The bifurcation structure in Fig. 12b implies that hysteresis between phase-locked solutions with opposite phase lags (relative phases) is possible in the model. To illustrate this, we perform time-stepping simulations in which the ratio is varied quasi-statically as \(\omega _1(t) = \omega _2(t)[1 + \sin (0.005 t)]\) and plot the results in Fig. 12c. The two oscillators swap in the leader and follower role, following the branches of Fig. 12b and switching roles at the corresponding saddle-node bifurcations. This numerical experiment could be interpreted in the light of the joint improvisation scenario in the “mirror game”, a recently proposed paradigm for studying the dynamics of two people improvising motion together [45]. In particular, as the participants are asked to imitate each other and create synchronised and interesting motions, they would be naturally trying to adjust their movement velocities and thus eigenfrequencies to each other. This would lead to variation in the ratio of their eigenfrequencies and, respectively, exchange of leader and follower roles while playing the game. Indeed, observations based on our data collected in a “mirror game” setting [55] indicate that the distribution of relative phase during a typical joint improvisation sessions are bimodal pointing to possible hysteretic dynamics. As we see in Fig. 12d, the bimodal distribution emerges also in the case of randomly assigned frequency ratio \(\omega _1/\omega _2\): when the value of this parameter is drawn randomly (close to the hysteretic region) from a uniform or a normal distribution, the resulting phase lag distribution is bimodal, with peaks at \(\pm 57.30^\circ \), as predicted by the bifurcation diagram in Fig. 12b and by the parameter sweep in Fig. 12c.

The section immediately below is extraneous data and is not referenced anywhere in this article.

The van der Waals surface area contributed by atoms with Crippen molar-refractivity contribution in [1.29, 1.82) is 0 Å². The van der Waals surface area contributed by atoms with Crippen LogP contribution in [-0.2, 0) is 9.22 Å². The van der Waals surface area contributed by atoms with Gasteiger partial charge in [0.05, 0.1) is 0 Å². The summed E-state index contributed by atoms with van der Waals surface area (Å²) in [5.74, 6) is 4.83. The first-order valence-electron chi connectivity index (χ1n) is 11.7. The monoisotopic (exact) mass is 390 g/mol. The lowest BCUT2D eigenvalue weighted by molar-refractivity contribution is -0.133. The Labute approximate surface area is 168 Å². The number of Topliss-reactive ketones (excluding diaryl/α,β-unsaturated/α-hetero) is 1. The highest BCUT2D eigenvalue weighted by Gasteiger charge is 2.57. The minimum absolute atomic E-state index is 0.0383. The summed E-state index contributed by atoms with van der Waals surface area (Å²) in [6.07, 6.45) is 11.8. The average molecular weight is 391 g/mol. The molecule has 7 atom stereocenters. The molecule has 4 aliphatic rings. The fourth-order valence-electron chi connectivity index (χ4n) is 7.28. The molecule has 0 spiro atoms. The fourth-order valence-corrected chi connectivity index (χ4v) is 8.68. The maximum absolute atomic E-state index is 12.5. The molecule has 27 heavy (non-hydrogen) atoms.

3 Discussion